Finding the best ETFs is an increasingly difficult task in a world with so many to choose from.
You Cannot Trust ETF Labels
There are at least 49 different Large Cap Value ETFs and at least 237 ETFs across all styles. Do investors need that many choices? How different can the ETFs be?
Those 49 Large Cap Value ETFs are very different. With anywhere from 18 to 1,412 holdings, many of these Large Cap Value ETFs have drastically different portfolios, creating drastically different investment implications.
The same is true for the ETFs in any other Style, as each offers a very different mix of good and bad stocks. Some styles have lots of good stocks and offer quality funds. The opposite is true for some styles, while others lie in between these extremes with a fair mix of good and bad stocks. For example, the Large Cap Value style, per my 1Q Style Rankings Report, ranks third out of 10 styles when it comes to providing investors with quality ETFs. Large Cap Blend ranks first. Small Cap Value ranks last. Details on the Best & Worst ETFs in each Style are here.
The bottom line is: ETF labels do not tell you the kind of stocks you are getting in any given ETF.
Paralysis By Analysis
I firmly believe ETFs for a given style should not all be that different. I think the large number of Large Cap Value (or any other) style of ETFs hurts investors more than it helps because too many options can be paralyzing. It is simply not possible for the majority of investors to properly assess the quality of so many ETFs. Analyzing ETFs, done with the proper diligence, is far more difficult than analyzing stocks because it means analyzing all the stocks within each ETF. As stated above, that can be as many as 1,412 stocks, and sometimes even more, for one ETF.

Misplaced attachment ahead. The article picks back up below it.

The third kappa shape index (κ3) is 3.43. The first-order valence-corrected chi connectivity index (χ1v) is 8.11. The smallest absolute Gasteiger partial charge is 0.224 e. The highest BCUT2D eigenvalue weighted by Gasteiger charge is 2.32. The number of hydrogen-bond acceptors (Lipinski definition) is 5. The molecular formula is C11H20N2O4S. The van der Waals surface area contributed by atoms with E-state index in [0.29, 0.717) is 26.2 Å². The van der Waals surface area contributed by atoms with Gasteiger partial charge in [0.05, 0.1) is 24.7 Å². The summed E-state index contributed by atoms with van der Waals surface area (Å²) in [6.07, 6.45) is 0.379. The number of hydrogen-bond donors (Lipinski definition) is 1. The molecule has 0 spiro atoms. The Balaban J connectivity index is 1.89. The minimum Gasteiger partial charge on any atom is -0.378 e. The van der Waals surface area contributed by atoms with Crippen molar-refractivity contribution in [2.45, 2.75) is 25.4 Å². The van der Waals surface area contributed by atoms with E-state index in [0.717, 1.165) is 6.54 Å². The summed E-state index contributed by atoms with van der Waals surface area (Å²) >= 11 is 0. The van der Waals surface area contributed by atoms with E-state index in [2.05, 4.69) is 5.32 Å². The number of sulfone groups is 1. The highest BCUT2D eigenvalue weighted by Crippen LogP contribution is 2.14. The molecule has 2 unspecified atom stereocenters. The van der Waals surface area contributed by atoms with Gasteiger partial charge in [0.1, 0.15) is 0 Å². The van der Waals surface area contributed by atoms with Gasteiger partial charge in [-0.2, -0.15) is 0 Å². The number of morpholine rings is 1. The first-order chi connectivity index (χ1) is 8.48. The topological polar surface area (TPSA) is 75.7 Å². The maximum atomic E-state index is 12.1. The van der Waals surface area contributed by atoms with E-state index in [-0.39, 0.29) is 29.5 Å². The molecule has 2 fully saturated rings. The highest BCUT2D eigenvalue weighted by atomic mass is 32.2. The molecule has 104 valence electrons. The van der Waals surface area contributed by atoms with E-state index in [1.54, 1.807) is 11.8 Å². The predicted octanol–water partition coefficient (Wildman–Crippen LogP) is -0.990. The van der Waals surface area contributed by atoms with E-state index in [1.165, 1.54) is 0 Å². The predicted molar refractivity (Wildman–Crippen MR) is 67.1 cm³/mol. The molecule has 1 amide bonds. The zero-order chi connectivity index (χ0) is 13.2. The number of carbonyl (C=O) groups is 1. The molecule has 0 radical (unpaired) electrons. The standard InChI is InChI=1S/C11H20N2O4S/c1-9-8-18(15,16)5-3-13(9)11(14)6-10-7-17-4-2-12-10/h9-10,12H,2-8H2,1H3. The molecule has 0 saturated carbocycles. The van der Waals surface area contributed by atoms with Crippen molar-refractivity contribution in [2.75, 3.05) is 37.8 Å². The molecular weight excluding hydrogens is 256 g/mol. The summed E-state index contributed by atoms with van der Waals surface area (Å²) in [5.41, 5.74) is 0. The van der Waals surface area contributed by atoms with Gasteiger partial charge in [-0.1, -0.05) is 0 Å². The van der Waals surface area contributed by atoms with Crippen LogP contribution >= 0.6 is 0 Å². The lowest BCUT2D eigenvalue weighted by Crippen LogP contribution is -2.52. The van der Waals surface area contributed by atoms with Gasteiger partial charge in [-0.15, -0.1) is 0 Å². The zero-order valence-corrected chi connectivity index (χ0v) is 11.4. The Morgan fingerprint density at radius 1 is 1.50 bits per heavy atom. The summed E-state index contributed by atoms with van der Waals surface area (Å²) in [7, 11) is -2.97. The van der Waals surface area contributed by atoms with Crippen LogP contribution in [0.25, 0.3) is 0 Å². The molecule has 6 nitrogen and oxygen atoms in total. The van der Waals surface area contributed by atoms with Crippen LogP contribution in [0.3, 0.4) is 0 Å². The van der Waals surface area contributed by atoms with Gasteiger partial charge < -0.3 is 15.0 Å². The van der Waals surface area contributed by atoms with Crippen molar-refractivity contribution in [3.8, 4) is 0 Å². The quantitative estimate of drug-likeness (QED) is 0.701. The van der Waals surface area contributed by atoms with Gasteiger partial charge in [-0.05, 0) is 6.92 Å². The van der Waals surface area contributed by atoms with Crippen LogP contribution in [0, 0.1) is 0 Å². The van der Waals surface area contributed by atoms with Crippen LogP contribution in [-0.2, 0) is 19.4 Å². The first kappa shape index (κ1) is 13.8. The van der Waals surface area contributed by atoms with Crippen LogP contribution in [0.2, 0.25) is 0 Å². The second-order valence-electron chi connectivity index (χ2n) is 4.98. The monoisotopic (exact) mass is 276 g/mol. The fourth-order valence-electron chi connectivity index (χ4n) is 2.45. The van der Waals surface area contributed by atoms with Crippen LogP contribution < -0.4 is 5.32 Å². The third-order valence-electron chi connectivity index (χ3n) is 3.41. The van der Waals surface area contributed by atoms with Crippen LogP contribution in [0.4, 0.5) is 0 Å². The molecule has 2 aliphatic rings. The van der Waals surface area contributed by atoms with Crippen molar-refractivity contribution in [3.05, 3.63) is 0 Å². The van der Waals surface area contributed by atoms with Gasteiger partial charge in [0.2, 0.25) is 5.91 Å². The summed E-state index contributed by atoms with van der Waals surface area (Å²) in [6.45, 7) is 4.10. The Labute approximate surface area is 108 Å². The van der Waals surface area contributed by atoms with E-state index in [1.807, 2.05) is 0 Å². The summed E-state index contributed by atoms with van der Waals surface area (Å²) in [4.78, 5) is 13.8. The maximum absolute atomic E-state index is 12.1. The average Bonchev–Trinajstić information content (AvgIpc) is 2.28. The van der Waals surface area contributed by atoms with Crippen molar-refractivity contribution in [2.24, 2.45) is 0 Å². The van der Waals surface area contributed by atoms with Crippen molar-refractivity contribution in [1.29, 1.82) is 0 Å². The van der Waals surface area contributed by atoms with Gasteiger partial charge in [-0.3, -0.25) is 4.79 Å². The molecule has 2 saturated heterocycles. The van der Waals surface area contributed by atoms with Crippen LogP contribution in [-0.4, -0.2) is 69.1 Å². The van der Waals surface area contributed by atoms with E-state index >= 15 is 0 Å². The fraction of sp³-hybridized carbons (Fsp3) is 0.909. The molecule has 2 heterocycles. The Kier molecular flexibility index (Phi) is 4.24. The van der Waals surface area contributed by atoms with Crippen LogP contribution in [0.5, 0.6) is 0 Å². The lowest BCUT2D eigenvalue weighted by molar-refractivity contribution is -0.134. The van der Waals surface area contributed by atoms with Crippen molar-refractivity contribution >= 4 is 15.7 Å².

Any investor worth his salt recognizes that analyzing the holdings of an ETF is critical to finding the best ETF.
Figure 1: Best Style ETFs
The Danger Within
Why do investors need to know the holdings of ETFs before they buy? They need to know to be sure they do not buy a fund that might blow up. Buying a fund without analyzing its holdings is like buying a stock without analyzing its business and finances. As Barron’s says, investors should know the Danger Within. No matter how cheap, if it holds bad stocks, the ETF’s performance will be bad.
PERFORMANCE OF FUND’S HOLDINGS = PERFORMANCE OF FUND
Finding the Style ETFs with the Best Holdings
Figure 1 shows my top rated ETF for each Style. Importantly, my ratings on ETFs are based primarily on my stock ratings of their holdings. My firm covers over 3,000 stocks and is known for the due diligence we do for each stock we cover. Accordingly, our coverage of ETFs leverages the diligence we do on each stock by rating ETFs based on the aggregated ratings of the stocks each ETF holds.
WisdomTree U.S. Dividend Growth Fund (DGRW) is the top-rated Large Cap Value ETF and the overall top-rated fund of the 237 style ETFs that I cover. It is concerning to see that only one style, Large Cap Value, contains any Attractive-or-better rated ETFs. Even more frightening is that in all of the 237 style ETFs, only three receive an Attractive-or-better rating. Investors seeking exposure to other styles should consider investing in individual stocks instead of ETFs.
Sometimes, you get what you pay for.